Seal Capacity for Early Stage Exploration - multiple approaches reduces the uncertainty.
Seal assessment is one of the key elements of every petroleum system and its evaluation is fundamental from the early stage regional exploration to the individual prospect risking. Top seal capacity and integrity are two of the main components of the seal assessment and yet remains an uncertain area of science that is hard to constrain in the early stages of exploration especially in wild cat areas where the lack of data is a real challenge. Quantitative approaches are often difficult to constrain and empirical relationships of column heights vs depths are preferred instead. This presentation shows the application of number of different approaches to attempt to answer key aspects of the seal capacity and integrity to give a range of estimates on column heights for wells and prospects in a new area. Capillary seal capacity, hydrodynamic seal capacity, brittle and fracture seal failure are evaluated from the analysis of offset well pore pressure and fracture gradient interpretation, seismic velocity and basin modelling analysis. This process focuses on the present day trapping capacity but also has to address the potential through time to give a view of the seal risk of individual prospects. The conclusions after applying this variety of approaches in real cases, is that this area of science is multidisciplinary, and no single approach gives the right answer every time. Moreover, the analysis benefits from multiple methods to get a better understanding of the capacity and its uncertainty prior to finalizing the assessment of the seal risk. Also, the lack of data is not always such a limit when assessing the seal, the use of multiple approaches can often reduce uncertainty by ruling out some scenarios that are not consistent with all the different types of analysis. A multidisciplinary integrated workflow is also presented, which can help to enhance the seal assessment and reduce exploration risk.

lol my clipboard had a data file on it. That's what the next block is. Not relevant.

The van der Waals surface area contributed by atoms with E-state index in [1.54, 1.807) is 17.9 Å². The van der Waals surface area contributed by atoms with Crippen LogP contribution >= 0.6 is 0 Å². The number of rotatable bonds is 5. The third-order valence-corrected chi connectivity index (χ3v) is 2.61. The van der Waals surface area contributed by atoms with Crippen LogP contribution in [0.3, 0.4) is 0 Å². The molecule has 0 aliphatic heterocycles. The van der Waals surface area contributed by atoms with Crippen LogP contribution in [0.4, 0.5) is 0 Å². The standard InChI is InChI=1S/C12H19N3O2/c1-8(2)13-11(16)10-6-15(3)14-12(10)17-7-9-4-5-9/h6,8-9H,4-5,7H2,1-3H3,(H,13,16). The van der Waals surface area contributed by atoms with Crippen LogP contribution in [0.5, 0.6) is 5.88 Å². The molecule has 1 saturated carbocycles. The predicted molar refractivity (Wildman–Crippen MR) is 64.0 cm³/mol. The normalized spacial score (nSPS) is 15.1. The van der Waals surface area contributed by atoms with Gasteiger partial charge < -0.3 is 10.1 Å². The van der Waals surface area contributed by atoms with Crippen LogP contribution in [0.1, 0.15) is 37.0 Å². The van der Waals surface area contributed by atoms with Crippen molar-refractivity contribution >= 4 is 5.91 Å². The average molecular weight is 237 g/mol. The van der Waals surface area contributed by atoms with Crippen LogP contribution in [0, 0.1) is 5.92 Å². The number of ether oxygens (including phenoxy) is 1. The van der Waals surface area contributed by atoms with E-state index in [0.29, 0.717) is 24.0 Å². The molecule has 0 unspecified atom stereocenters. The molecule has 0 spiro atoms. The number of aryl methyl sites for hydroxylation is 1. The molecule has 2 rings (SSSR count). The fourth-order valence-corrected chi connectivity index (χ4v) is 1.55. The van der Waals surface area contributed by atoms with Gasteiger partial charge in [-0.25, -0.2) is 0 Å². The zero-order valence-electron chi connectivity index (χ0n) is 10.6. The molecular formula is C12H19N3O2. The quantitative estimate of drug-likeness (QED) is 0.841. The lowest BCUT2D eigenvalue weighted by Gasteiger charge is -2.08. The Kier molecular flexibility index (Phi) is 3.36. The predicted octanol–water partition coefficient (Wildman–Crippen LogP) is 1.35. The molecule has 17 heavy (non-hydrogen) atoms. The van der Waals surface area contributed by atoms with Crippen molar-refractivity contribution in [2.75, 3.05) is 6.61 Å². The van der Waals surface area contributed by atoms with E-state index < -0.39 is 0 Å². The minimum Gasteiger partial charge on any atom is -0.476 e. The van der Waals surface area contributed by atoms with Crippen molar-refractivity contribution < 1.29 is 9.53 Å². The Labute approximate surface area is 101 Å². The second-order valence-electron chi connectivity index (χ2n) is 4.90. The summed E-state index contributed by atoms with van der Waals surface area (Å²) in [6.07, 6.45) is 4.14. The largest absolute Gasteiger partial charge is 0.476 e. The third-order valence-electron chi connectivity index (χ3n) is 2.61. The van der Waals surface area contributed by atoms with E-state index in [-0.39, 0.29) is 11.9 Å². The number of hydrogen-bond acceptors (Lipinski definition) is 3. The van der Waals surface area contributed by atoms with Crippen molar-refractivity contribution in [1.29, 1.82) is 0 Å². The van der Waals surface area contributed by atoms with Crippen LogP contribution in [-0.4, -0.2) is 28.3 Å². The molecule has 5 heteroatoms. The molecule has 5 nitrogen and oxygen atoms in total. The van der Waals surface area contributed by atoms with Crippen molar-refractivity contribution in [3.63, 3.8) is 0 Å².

AAPG Datapages/Search and Discovery Article #90325 © 2018 AAPG Europe Regional Conference, Global Analogues of the Atlantic Margin, Lisbon, Portugal, May 2-3, 2018